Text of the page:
The requisite ingredients — world-class museums, stunning baroque architecture and superb restaurants — are in place. It's Italy with a Parisian twist: wide boulevards, arcade-lined streets and a flourishing cafe culture. (French is the second language.) Turin's climate supports the lifestyle most of the year, but winters are cold and damp. It could be 28 and snowy one day, 45 and sunny the next.

Sites and tastes

Turin's version of the Champs-Elysées is the Via Roma. It has a profusion of designer stores and connects the enormous Piazza Castello, the central square that will serve as site of the medals ceremonies, with Piazza San Carlo, the food-and-drink mecca.

Turin is loaded with quaint neighborhoods. One night we strolled through the ultra-trendy Quadrilatero Romano, in the northwest corner of the city center. It's busy, although not Latin Quarter-busy, and the restaurants offer a screaming deal for those who aren't famished: buy one drink, get the antipasto bar for free.

Most of Turin's tourist sites are on or near the Piazza Castello. The gaudy Palazzo Reale dominates on the north end and contains dozens of displays, including a collection of Chinese vases; tours are available, but only in Italian. One wing of the Palazzo houses the Armeria Reale, which has one of Europe's best collections of armaments.

A few blocks south of the Piazza, on Via Accademia delle Scienze, is the Museo Egizio and its 30,000-plus artifacts. Turin officials consider it the equal of the Egyptian Museum in Cairo and the British Museum in London, thanks in part to the statues of Ramses II and the sarcophagus of Nefertiti. Although the Museo doesn't have a headliner to match the Rosetta Stone (London) or King Tut's gold (Cairo), it's certainly worth an hour or two.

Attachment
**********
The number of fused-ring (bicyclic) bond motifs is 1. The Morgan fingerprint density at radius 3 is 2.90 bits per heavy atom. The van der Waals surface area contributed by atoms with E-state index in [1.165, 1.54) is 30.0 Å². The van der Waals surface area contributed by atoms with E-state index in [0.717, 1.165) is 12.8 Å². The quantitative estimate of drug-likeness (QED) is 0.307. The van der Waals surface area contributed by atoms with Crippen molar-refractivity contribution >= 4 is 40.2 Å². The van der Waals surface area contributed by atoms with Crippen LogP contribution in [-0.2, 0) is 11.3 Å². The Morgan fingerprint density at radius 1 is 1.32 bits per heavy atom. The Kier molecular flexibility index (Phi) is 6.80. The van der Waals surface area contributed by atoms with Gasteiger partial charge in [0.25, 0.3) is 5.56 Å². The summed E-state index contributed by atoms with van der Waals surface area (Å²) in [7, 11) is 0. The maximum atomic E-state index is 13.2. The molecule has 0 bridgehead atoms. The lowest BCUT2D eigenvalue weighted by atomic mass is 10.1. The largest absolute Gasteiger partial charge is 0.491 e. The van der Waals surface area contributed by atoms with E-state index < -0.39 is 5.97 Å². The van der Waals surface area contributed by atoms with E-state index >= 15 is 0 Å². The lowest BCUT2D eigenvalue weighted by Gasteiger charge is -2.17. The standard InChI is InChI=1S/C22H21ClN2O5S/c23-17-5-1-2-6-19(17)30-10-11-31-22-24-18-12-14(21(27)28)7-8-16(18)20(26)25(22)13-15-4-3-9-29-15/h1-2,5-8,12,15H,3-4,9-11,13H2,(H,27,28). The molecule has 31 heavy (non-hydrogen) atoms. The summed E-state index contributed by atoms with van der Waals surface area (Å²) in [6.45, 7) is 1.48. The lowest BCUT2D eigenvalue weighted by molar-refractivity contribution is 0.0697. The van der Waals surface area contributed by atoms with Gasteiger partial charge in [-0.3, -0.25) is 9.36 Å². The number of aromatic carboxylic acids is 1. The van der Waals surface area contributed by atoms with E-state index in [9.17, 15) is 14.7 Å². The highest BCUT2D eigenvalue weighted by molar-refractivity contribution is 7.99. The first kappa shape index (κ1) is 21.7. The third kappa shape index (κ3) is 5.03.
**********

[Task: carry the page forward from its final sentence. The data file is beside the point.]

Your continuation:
The Holy Shroud (sindone in Italian) is sealed away in the Duomo di San Giovanni, a 15-minute walk west of the Piazza Castello. City officials doubt it will be on display during the Olympics, but a full-size copy hangs to the left as you enter the cathedral. There's clearly an image on the cloth; it's just that no one knows whose image. When I suggested a shaggy Johnny Damon, the guide, who must have been a Yankees fan, ignored me.

Is this really the shroud Joseph of Arimathea used to wrap the body of Jesus after the Crucifixion, or history's greatest hoax? (Some believe it's a primitive photograph taken by Leonardo.) Radio-carbon dating performed in the 1980s pegged the shroud's age to the 14th century, but a subsequent fire has given true believers a morsel of hope: The heat could have altered the molecules and contaminated the radio-carbon results.

If you need more shroud lore, wander west to the Museum of the Holy Shroud, on Via San Domenico. There's a short film that explains the cloth's markings — in mind-numbing detail — and several displays of souvenirs from the shroud's public appearances, which are as frequent as J.D. Salinger's.

There are two other museums worth visiting, one off the map and the other offbeat. The Museo dell'Automobile is two miles south of the city center, on Corso Unita d'Italia. There are hundreds of vintage cars, including Maseratis and Fiats. (Useless fact of the day: Fiat is an acronym for Fabbrica Italiana Automobili Torino). The museum's marquee attraction is the Isotta Franchini driven by Gloria Swanson in "Sunset Boulevard."

The most entertaining museum in Turin, by far, has nothing to do with artwork, armaments or artifacts. It's the Museo Nazionale del Cinema, a few blocks east of the Piazza Castello on Via Montebello. The name is a bit misleading in that it traces the history of both Italian and international film.

You want scripts? It has "Citizen Kane" in Italian and the original "King Kong." You want props? It has a Darth Vader mask made from the original mold. You want animation? It has original "Pinocchio" drawings on celluloid. There's a display on the merchandising of "Star Wars," called Plastic Wars. The upper walkways are lined with American movie posters translated into Italian, including "L'Uomo Bicentenario" ("Bicentennial Man"), "Balle Spaziali" ("Spaceballs") and "Il Terminator" (Our Governor).

The top floor has a haunting series of displays on the history of television, from the small black-and-whites of the 1950s to the wide screens of today. The final display, on reality TV, has 20 televisions looking at the walkway and an inscription that reads: "Instead of us watching TV, it's TV watching us."

In less than six months, Turin steps onto the screen.